The stamp duty ‘holiday’ extension announced by Rishi Sunak today will add more pressure to an already overstretched residential property sector, solicitors have warned.

Delivering his budget statement to the Commons at lunchtime today, the chancellor said the stamp duty land tax break would now end on 30 June instead of 31 March. To 'smooth the transition back to normal', the nil rate band will be £250,000 - double its standard level - until the end of September. The government will return to the usual level of £125,000 from 1 October.

Under a new ‘mortgage guarantee’ scheme, lenders who provide mortgages to homebuyers who can only afford a 5% deposit will benefit from a government guarantee on those mortgages. A policy paper published by HM Treasury states that the scheme is designed to be a temporary measure and will run until December 2022.

Solicitors have been closely following today's announcement.

Charley Lowe, an associate at Wedlake Bell, said many buyers may have struggled to complete their transactions by 31 March, which would have increased purchase costs by up to £15,000 or, in the worst case, cause transactions to collapse altogether. A three-month tapered transition period from 1 July ‘will give the property market a chance to maintain momentum’.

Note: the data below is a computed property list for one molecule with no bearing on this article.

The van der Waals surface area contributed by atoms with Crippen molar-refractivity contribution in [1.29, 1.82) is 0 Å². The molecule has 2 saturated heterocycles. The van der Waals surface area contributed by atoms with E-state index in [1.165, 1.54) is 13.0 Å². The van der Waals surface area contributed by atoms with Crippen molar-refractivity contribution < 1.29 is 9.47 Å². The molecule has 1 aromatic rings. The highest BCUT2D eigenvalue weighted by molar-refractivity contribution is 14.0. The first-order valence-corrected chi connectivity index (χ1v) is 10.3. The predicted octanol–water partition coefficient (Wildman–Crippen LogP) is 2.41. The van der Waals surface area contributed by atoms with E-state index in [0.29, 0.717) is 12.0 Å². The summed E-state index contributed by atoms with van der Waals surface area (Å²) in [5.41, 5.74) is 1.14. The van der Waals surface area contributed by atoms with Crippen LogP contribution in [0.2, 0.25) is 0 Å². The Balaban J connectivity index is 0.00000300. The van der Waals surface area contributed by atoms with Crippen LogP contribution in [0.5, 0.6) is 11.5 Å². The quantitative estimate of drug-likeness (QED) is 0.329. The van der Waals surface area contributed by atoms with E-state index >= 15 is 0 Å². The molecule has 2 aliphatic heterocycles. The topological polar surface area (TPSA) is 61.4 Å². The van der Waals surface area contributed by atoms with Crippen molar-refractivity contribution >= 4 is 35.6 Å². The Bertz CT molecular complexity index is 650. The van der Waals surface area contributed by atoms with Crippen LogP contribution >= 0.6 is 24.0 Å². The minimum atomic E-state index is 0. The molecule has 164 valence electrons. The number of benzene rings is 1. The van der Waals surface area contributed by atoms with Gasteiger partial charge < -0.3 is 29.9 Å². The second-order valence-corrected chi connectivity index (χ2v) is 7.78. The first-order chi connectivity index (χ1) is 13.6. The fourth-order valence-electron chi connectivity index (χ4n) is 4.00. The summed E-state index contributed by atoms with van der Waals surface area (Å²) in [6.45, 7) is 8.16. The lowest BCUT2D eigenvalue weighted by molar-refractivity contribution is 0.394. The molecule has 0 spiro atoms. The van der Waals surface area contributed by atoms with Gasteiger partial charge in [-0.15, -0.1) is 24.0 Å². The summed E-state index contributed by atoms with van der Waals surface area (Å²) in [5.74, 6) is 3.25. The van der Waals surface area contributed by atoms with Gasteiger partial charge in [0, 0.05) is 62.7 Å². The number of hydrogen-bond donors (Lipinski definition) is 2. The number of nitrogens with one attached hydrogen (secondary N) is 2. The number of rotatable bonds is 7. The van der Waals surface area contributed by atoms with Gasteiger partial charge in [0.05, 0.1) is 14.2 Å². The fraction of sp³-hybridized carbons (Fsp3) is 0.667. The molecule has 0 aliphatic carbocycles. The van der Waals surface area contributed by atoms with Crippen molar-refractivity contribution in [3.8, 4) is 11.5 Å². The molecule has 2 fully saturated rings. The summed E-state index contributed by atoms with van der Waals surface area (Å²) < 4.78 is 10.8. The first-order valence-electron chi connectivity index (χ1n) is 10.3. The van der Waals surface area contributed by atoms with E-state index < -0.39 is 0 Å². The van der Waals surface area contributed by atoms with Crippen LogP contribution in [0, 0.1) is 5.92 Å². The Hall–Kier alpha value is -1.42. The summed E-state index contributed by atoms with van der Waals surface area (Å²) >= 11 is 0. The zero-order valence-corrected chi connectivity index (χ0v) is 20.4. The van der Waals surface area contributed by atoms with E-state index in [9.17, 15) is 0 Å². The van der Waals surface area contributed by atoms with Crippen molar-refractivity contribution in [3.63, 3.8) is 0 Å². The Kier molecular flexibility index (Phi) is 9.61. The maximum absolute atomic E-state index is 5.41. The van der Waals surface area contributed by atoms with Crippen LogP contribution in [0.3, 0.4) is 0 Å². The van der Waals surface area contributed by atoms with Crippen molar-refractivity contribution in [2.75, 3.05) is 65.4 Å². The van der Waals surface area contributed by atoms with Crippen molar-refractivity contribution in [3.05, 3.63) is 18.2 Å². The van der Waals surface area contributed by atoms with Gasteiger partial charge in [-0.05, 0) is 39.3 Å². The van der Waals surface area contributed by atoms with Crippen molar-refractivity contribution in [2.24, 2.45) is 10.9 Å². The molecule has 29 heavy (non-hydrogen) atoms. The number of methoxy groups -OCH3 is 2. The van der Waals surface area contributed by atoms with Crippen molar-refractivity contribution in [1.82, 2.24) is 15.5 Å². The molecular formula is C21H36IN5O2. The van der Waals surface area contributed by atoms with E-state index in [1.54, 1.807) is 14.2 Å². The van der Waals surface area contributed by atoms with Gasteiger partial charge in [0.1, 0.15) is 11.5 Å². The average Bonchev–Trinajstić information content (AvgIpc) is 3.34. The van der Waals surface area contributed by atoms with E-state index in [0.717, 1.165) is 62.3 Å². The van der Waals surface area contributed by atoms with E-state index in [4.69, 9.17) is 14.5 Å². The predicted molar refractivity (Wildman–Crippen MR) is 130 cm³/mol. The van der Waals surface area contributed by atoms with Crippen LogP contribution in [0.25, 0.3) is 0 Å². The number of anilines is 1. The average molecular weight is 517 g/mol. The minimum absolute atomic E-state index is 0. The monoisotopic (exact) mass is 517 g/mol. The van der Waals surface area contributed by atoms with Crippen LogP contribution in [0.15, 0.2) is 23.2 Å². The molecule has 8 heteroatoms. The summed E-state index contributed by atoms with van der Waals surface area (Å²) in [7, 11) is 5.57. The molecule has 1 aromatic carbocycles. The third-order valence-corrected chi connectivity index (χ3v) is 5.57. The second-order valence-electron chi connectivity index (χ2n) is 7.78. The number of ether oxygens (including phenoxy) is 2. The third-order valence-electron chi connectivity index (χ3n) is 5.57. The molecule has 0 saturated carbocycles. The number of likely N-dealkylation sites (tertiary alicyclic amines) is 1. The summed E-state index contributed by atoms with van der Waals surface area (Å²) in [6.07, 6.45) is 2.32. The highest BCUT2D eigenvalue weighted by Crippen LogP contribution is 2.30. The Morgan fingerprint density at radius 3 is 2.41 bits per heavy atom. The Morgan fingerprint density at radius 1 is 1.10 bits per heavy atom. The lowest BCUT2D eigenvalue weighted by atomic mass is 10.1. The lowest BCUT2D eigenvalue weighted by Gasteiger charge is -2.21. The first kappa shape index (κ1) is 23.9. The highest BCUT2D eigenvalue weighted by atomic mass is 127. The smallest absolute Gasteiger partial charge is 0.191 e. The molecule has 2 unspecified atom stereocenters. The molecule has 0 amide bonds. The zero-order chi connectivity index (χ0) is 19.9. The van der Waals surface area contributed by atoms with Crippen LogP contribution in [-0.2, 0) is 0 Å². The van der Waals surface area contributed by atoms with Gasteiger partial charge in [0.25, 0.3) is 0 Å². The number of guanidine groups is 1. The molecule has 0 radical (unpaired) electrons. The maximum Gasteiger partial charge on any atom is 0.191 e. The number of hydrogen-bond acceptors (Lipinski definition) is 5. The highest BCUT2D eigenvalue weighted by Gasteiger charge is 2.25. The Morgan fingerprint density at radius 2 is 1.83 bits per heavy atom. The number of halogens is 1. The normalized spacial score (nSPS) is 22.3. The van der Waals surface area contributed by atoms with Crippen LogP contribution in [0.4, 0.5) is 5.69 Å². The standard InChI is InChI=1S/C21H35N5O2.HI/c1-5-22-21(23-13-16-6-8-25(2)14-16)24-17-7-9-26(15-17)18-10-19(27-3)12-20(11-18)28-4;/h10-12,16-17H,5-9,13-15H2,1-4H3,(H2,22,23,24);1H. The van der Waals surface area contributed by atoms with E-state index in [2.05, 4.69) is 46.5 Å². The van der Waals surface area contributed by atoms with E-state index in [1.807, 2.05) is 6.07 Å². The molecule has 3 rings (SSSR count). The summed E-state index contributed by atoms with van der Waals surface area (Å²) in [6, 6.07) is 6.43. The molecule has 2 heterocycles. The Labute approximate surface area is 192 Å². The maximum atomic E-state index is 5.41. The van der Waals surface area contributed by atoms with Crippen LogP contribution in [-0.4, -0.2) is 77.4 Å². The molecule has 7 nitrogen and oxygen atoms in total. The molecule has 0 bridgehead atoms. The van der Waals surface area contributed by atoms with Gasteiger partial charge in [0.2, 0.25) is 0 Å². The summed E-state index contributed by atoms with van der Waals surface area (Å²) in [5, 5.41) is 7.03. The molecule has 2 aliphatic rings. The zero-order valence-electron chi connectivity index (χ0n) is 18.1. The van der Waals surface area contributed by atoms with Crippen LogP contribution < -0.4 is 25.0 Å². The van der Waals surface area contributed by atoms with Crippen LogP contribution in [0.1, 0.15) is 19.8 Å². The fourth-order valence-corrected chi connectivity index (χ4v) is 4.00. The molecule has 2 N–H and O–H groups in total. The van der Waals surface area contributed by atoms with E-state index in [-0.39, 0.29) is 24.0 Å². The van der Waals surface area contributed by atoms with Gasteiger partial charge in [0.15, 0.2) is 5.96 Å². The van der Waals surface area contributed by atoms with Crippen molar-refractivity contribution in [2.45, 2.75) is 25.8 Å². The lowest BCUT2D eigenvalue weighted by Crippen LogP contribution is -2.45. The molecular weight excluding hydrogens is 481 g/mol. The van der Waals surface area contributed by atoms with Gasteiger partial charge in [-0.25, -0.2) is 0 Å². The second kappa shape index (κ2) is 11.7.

Elizabeth Bradley, global head of tax at BCLP, said: 'There will be a huge sigh of relief for those already on track to buy their property as this should avoid a difficult conversation about who was otherwise going to bear the stamp duty cost if they had missed the completion deadline of 31 March.'

Suzi Gatward, a real estate partner at Charles Russell Speechlys, said ‘Today’s decision to extend the holiday gives a boost to the entire property sector, encouraging the continued growth of the housing market to keep the wheels turning in the industry and avoiding a deepening of the housing crisis.’

However, Jeremy Raj, national head of residential property at Irwin Mitchell, said the property sector was already groaning under the pressure of the stamp duty holiday, which will worsen as transactions pick up again.

Ben Carroll, managing director of Enact Conveyancing, said: ‘Our own data suggests that the housing market would have continued to flourish even if buyers could not take advantage of the stamp duty holiday. We saw an almost 60% increase in new instructions in February compared with this time last year and these buyers were proceeding with the knowledge that they, in all likelihood, had started the process too late to meet the previous deadline. Worries that new transactions would decline significantly at the end of the stamp duty holiday are speculative.’

Hema Anand, residential property partner at BDB Pitmans, called for a permanent stamp duty holiday to help stabilise the market.

Michael Wistow, global head of tax at McCarthy Denning, said: ‘Governments keep forgetting that reducing tax rates will often raise more revenue as transactions increase - the stamp duty holiday is a case in point - it should be made permanent.’